Martin-Morris, a former classroom teacher, was elected to the Seattle School Board in 2007 and is a member of the school board’s Audit and Finance Committee. He also is the Chair of the Washington State School Directors Association’s Urban Suburban Task Force. Martin-Morris has served on the CUBE Steering Committee of since 2009.

“While the road ahead is long and hard with many turns, I am excited to take on the role as Vice Chair,” said Martin-Morris.  “We truly are in a battle in this country to provide excellence and equity for all students.”

The following school board members also were elected this year to serve on CUBE’s 16-member Steering Committee:

  • Bruce Alexander (incumbent) of Ohio’s Akron Public Schools;
  • Willetta Milam (incumbent) of Ohio’s Cleveland Municipal School District;
  • Nandi Seko of the U.S. Virgin Island’s Board of Education;
  • JulieMarie Shepherd of Colorado’s Aurora Public Schools;
  • Patsy Taylor of Texas’s Fort Bend Independent School District.

“The leaders of the Council of Urban Boards of Education have strong experience in advancing urban education, and we are proud of their deep commitment to aiding the work of urban school boards so that all students can succeed,” said Thomas J. Gentzel, Executive Director of NSBA.

CUBE supports urban school boards and fosters effective leadership for excellence and equity in public education, with a specific focus on underrepresented students. CUBE provides educational opportunities that engage urban school districts and district leaders, working through their state school boards associations, while addressing challenges in urban centers. CUBE represents nearly 100 urban school districts in 35 states and the U.S. Virgin Islands. The districts that comprise CUBE educate nearly 7.5 million students in over 12,000 schools, with a collective budget of approximately $99 billion.

“Every American citizen should have the opportunity to be a part of the American dream,” said Ruth Veales, the head of this year’s CUBE Nominating Committee and a school board member from Oklahoma City Public Schools. “To achieve this dream, it is imperative that we empower every school with the proper tools to give their students the quality education that they so deserve. The Council of Urban Boards of Education’s new Steering Committee consists of dedicated urban school board leaders throughout our great nation who will aid in our work of ensuring that all students get a quality education, so that they too can be included in the American dream.”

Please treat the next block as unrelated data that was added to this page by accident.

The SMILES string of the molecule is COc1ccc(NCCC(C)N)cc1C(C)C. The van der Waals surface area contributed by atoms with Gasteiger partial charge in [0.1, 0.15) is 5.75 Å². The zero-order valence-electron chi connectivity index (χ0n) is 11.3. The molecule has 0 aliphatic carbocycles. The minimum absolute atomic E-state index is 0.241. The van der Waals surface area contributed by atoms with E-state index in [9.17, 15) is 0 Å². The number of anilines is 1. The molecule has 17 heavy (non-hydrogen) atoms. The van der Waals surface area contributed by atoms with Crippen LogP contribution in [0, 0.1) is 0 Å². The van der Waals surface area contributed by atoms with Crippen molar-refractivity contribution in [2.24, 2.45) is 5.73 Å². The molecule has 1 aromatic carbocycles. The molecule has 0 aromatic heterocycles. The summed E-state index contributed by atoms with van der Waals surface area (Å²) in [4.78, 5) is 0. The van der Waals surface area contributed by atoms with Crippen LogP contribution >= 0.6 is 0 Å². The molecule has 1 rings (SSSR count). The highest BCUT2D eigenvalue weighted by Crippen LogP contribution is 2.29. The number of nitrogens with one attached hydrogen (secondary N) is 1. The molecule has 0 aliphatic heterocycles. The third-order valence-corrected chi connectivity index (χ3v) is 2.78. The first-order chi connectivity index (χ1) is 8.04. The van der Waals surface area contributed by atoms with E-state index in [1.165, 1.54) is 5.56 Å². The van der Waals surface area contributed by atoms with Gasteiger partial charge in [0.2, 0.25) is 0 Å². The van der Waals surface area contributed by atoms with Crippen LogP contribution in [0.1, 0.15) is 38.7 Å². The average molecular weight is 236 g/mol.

For more information on CUBE, please visit www.nsba.org/cube.

Joetta Sack-Min|April 10th, 2014|Categories: Board governance, CUBE, Leadership, Urban Schools|Tags: , , , , |

Charlotte-Mecklenburg Schools receives NSBA’s 2013 Annual Award for Urban School Board Excellence

Minnie Forte-Brown, Chair of the Council of Urban Boards of Education, with Charlotte-Mecklenburg school leaders

Minnie Forte-Brown, Chair of the Council of Urban Boards of Education, with leaders of Charlotte-Mecklenburg Schools

North Carolina’s Charlotte-Mecklenburg Schools is the 2013 recipient of the National School Boards Association’s (NSBA) Council of Urban Boards of Education (CUBE) Annual Award for Urban School Board Excellence.

Charlotte-Mecklenburg Schools has increased student test scores, hit a new high in the graduation rate, and the school board has raised its standing with the public by engaging the community in strategic decisions that will influence the school system’s future.

“School leaders for Charlotte-Mecklenburg Schools are truly meeting the challenge to increase student success and achievement in a diverse and large school district,” said NSBA Executive Director Thomas J. Gentzel. “The National School Boards Association is pleased to honor the Board of Education for Charlotte-Mecklenburg Schools with the Council of Urban Boards of Education Annual Award for Urban School Board Excellence for all their accomplishments.”

The announcement was made during the Saturday luncheon at the CUBE Annual Conference being held this weekend in San Antonio. The CUBE Annual Award for Urban School Board Excellence is supported by NSBA’s corporate partner, Sodexo, which has graciously underwritten the awards ceremony.

Charlotte-Mecklenburg Schools is a 141,000-student school system, the nation’s 18th largest. Since 2008, student test scores have risen on most measures, with scores for third through eighth graders on state end-of-grade exams rising by 15 percentage points or more in English and math. In science, proficiency rates are up by 34 points.
Some of the biggest gains have been among minority and economically disadvantaged students—a welcome reward for the innovative and aggressive efforts that the school board and superintendent have put into closing the racial and economic achievement gap. Another sign of their progress is the 81 percent high school graduation rate, which has risen 15 points over the past five years.

“We are very honored to receive this award on behalf of Charlotte-Mecklenburg Schools,” said Mary T. McCray, Charlotte-Mecklenburg Schools’ Board chairperson. “All of us on the Board are dedicated to improving the education and the lives of our students. This award recognizes the hard work we’ve done as a Board, and as a district, to achieve that mission and we are grateful to the Council of Urban Boards of Education for this recognition.”